The Price of an 'e'
May 13, 2008 8:14 PM   Subscribe

Should I legally change my often mispronounced name?

My first name, as it is spelled, is fairly common for my age group. However, my name is pronounced with a strong e, and the common pronunciation is with a weak e, "eh" sound. Although it's just one letter it makes a big difference. I felt like my parents misspelled my name. I've only met five people with the same pronunciation in my life, so I understand why it may confuse people. When I was younger I begged my parents to legally change my name, so it's not a new thing for me. They had no problem with me changing the spelling but never bothered to look into it.

This spelling has caused me a lot of annoyance my entire life, especially when I was in school and even as an adult when meeting new people. At least half of the time the person I introduce myself to corrects my pronunciation "xeex?, you mean xex? People who have only seen my name in type are confused when they meet me and I feel pretentious correcting people. As I've grown up I've dealt with it and figured out when it's worth correcting people and when it's better to let them call me the wrong name. I can deal with it but it would be nice to have it spelled the way it sounds.

In middle school I started add an extra e to make the strong e sound. In college I switched to adding a line over the single e, although that's impossible to do when typing without drawing it or creating a new character in fontographer.

I live in Cook County, Illinois. I found a FAQ that covers the process for getting a name changed legally here. For adult name changes – the name change must be published in a legal publication for five weeks and filed in court on the date the publication expires. The filing fee for a name change is $294.00. The publication fee varies depending on the publication used.

1. Is adding on 'e' worth $300? I'm cheap and that sound rather steep. There's also the cost of 5 weeks of ads in a "legal publication" whatever that is.

2. Do I need lawyer for this? I prefer not to if I don't have to.

3. Have you ever changed you name? If so, what sort of issues do I need to prepare for. Do I need a new birth certificate, driver's license, credit cards, etc.? How long do I have after the judgment to get that all changed?

My details: Female, 30 years old, not married, don't own a house or car, no kids, no business, no debt. I am on the verge of applying for dual Irish citizenship so it would make sense to do this before I apply, I suppose.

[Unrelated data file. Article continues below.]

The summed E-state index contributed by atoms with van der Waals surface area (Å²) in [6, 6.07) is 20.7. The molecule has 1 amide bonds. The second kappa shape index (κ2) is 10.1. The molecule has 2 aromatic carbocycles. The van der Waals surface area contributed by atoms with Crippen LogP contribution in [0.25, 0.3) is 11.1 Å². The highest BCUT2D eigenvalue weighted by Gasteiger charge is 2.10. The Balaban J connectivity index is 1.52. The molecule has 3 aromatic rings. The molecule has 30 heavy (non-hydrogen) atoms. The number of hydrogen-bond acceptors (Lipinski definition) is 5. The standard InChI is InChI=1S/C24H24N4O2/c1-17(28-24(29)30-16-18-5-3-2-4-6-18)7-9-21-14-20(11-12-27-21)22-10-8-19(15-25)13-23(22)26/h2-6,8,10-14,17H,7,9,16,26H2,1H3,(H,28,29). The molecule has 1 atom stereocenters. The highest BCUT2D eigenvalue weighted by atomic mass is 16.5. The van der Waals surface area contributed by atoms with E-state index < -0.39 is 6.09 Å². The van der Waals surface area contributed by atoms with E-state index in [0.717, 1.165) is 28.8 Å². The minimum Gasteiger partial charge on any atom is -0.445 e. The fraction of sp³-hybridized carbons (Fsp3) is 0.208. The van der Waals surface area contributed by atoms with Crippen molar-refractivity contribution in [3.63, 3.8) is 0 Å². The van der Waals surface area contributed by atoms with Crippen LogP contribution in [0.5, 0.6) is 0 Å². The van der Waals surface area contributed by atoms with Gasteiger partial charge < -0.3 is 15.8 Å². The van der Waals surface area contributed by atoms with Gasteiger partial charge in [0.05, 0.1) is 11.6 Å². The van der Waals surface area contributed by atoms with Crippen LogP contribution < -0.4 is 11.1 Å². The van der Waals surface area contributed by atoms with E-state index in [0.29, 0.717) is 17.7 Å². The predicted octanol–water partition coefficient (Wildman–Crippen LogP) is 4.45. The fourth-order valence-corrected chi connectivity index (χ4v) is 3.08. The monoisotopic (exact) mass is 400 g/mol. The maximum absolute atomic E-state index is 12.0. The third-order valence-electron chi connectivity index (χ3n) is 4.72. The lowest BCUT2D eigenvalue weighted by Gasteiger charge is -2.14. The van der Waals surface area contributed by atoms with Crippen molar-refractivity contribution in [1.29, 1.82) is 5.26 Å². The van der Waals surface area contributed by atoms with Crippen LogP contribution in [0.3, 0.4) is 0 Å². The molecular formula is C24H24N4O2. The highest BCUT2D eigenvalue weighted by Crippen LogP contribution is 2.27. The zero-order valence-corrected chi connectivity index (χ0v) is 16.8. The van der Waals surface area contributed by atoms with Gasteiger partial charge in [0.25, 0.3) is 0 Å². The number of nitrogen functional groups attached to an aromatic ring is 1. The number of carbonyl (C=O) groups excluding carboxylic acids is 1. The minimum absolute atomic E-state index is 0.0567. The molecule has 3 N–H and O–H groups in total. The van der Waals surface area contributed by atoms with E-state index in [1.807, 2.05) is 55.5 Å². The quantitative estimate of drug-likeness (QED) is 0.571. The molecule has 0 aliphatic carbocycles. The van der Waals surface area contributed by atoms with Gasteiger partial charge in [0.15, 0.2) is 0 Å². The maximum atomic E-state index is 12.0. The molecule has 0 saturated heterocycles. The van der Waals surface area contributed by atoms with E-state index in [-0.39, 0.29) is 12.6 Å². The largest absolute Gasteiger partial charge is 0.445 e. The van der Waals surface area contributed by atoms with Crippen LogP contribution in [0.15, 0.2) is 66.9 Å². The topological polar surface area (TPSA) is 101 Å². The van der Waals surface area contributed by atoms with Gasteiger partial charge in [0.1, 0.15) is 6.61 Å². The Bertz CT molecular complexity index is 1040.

posted by Bunglegirl to Law & Government (51 answers total) 1 user marked this as a favorite
While I'm sure it must be incredibly annoying, has it occurred to you that the people who correct your pronunciation of your own name are idiots? It's not pretentious at all to correct someone's mispronunciation of your name, as long as you do it in a somewhat cheerful manner. For instance: "Hi, are you M(eh)gan?" "Actually [feigned sheepish smile], it's pronounced MEEgan." Anyone who reacts with anything other than an "oh, ok" or "oops!" is an ass, and you have every right to be terse in your further dealings with them.

Unless you are just really tired of never having your name pronounced correctly, I would say that the paperwork, effort, and money involved in the legal change process isn't worth it. This is other peoples' problem, not yours. You shouldn't feel bad about it.
posted by phunniemee at 8:33 PM on May 13, 2008 [1 favorite]

Ha! I totally guessed that your name was Megan based on the pronunciations, and your profile confirmed it. Now I feel smart.

If it bothers you that much, do it. On the other hand, Meegan? You've probably thought about how it looks, though, so go for it if you want it.
posted by MadamM at 8:33 PM on May 13, 2008

Best answer: 1. I wouldn't think so. No matter what your name is, people will get confused about it. Look at the last name, Saint. It looks pretty easy, right? Like something no one could mess up, right? But any time I have to spell my name over the phone, I have to emphasize that it is "s, as in sandwich" because, otherwise, they're likely to think it's Faint. I also have to deal with people waiting for me to continue-- and often they just think my last name is "St." I have had three different last names throughout my life, and I've had similar problems with each. It's annoying, but it's part of life.

Granted, it sounds like you have to deal with this more than most people.. But don't think that changing your name will mean that no one will ever bug you again.

2. Naw. I've changed my name on my own. It's annoying, there's a lot of paperwork, but it's doable.